Posted on: 22 May 2019
Homeowner's insurance is required of every person that takes out a mortgage loan to buy a property. The lender wants to be assured that if anything happens to the home, the lender is not left dangling on the hook for a mortgage for a property that the borrower cannot use as a dwelling. Additionally, if something were to happen, the lender does not want a situation where the borrower refuses to pay or defaults on the loan because the borrower no longer has a home. However, when a mortgage is paid in full, borrowers have no obligation to anyone but themselves to continue carrying coverage on their homes. This may sound quite tempting to do, since it would save you a couple thousand dollars a year, but really, you should always carry homeowners insurance, even after you have paid off your mortgage. Here is why.
Get Back Every Penny
If your house was blown away in a tornado or goes up in flames tomorrow, you would lose every penny you ever spent on your home. Without insurance, you would never get any of that money back, and you would have to rebuild your own home on your property with your own money, or borrow money all over again to rebuild. Since you just paid off the mortgage, you probably would not enjoy borrowing another one or two hundred thousand dollars to rebuild. With insurance, your investment is completely restored with just a few deductibles to pay. The insurance company rebuilds the home you lost at their cost, not yours.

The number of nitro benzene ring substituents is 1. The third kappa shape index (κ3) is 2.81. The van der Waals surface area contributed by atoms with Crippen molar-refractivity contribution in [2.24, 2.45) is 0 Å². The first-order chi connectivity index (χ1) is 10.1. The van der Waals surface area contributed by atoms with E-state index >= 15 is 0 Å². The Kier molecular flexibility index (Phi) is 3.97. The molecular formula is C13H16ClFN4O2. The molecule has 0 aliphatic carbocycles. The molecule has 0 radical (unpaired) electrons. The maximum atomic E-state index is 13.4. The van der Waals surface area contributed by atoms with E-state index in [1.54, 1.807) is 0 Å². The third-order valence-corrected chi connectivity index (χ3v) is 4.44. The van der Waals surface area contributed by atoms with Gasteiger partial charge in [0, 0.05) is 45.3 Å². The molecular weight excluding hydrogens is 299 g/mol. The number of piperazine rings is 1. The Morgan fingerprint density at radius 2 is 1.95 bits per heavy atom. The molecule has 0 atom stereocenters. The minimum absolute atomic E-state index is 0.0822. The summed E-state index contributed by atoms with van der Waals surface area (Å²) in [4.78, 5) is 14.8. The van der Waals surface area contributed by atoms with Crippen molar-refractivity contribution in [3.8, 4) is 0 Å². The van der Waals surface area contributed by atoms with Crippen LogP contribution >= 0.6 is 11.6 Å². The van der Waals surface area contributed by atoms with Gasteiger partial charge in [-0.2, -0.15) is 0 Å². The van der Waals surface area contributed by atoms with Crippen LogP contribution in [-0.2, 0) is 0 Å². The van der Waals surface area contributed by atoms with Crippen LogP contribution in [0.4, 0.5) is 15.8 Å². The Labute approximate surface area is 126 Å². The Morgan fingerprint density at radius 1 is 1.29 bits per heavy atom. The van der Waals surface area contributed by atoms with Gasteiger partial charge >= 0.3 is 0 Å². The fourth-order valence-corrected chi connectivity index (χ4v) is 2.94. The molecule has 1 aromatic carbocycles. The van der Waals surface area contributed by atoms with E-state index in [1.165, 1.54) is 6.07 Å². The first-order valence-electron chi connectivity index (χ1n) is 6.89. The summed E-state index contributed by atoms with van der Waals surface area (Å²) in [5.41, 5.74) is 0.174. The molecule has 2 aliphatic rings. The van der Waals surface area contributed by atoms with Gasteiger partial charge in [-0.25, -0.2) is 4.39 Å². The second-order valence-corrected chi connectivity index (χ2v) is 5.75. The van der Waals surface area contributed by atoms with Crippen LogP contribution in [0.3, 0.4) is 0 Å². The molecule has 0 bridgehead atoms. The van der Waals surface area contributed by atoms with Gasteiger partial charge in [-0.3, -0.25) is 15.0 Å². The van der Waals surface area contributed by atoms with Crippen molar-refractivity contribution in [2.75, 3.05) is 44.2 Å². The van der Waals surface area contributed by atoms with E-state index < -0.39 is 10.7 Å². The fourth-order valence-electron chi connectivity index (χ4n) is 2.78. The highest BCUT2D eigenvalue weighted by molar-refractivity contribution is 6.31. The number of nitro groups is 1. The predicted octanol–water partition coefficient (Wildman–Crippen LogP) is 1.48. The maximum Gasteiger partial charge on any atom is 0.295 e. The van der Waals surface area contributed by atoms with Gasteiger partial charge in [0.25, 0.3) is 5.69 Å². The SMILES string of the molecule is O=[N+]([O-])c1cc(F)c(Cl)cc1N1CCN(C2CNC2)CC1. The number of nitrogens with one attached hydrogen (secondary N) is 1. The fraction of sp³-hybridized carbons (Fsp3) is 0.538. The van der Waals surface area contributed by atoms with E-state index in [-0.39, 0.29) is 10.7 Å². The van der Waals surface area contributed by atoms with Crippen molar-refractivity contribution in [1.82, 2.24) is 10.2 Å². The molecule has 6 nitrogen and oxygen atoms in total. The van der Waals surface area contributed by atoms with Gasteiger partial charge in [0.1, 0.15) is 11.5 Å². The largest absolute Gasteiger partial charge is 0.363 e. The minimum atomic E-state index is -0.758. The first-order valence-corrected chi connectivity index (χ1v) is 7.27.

You Spent Thirty Years Paying off the Mortgage and You Are about to Retire
Most people spend about thirty years or more paying off their mortgage. It often ends up being double or triple the amount they originally borrowed to buy a home, and that is money you just do not want to lose. When you are also about to retire, you want to be sure that you have a home in which you can retire and relax, and that it will be protected well beyond your lifespan. If you intend to leave the home to one of your heirs, then you definitely want to protect it against harm. Otherwise, you would be leaving your heirs nothing but a burned out shell or a bare lot after debris has been removed. Additionally, without a home, your retirement residence might be someplace you would choose to avoid in your golden years.Share